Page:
The sections or shapes which I use are of metal so shaped that by mathematical calculation of strength of materials as applied especially to metal structures I have all times a section with metal areas that, in association with calculations involving the distance of extreme fiber from a neutral axis in both directions, enables me to obtain maximum strength with minimum thickness, and corresponding less weight, in proportion to the strength required and thicknesses of bulkheading panels used. 1

My system of stateroom construction is easily and quickly assembled and disassembled, may be produced as standardized sections and by quantity methods of production, and may be expanded in any direction according to the area to be enclosed and/or sub-divided.

In particular, my system of stateroom construction avoids the necessity of using woodjointed bulkheading, with its innumerable fastenings, and provides for uniform or odd sizes of panels and substantially flush walls with no objectionable projections into the room space.

With my invention, the line posts, corner posts, divisional posts, and door posts which extend vertically between the top and bottom sills of the assembly support the panels and the panels themselves act as keys to interlock said posts and sills, thus avoiding the necessity of using any separate fastenings, as bolts, screws, etc. for fastening together the posts, sills and panels. Ad ditionally, such posts, as well as the top and bottom sills, or any of them, have hollow cores through which the electrical wiring is carried to any desired points in the room.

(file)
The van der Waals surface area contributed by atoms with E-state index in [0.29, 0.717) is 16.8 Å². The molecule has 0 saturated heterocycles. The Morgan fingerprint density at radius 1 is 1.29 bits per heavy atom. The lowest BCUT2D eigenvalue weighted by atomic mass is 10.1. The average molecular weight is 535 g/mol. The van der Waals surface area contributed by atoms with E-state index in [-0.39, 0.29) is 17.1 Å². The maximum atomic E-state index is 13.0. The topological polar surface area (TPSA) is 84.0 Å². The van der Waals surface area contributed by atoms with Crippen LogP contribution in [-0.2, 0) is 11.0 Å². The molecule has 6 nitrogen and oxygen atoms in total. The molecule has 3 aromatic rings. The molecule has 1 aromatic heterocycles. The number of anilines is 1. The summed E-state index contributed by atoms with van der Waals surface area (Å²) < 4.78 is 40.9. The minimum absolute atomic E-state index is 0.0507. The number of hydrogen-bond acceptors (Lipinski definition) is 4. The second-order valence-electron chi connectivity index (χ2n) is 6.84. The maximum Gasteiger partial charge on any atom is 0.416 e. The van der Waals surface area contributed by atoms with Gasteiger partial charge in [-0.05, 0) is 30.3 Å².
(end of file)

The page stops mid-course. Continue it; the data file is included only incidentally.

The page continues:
As suggestive of the many possibilities of my invention and as illustrative of a structure which I have erected and experimentally used under actual conditions of service and have found extremely satisfactory from the standpoint of manufacture, assembly and service, I show in the accompanying drawings, a preferred embodiment of my invention, together with certain modifications which may be desirable to use under certain conditions.

In such drawings:

Fig. 1 is a perspective view partly broken away showing a stateroom constructed and erected in accordance with the teachings of my invention.

Figs. 2 to 5 inclusive are fragmentary sections showing my standardized structural units respectively as a line joint, a three way joint, a corner joint, and a four way joint.

Fig. 6 is a plan section of Fig. 1.

Fig. 7 is a fragmentary section showing one of my standardized structural units as a combined door buck and jamb.

Fig. 8 is a similar view showing one of my standardized structural units in knock-down" form and used with ceiling panels quite often and sometimes elsewhere, such unit being sectional so that one of its sections may be removed to permit convenient insertion oi the adjacent panels, and

Fig. 9 is a fragmentary section showing a modifled form of my standardized structural unit designed to provide a plurality 01 individual hollow conduit cores for electrical wiring, as well as joints having greater widths combined with necessary strength.

According to my system of stateroom construction I provide an interlocked assembly of structural frame units and wall, ceiling and/or partition panels in which the panels themselves key the various structural units together, thus obviating the" necessity for using any separate fastenings as bolts, screws, etc. The structural frame units comprise vertically disposed line, divisional, corner and door posts and horizontally disposed bottom sill units and top structural members.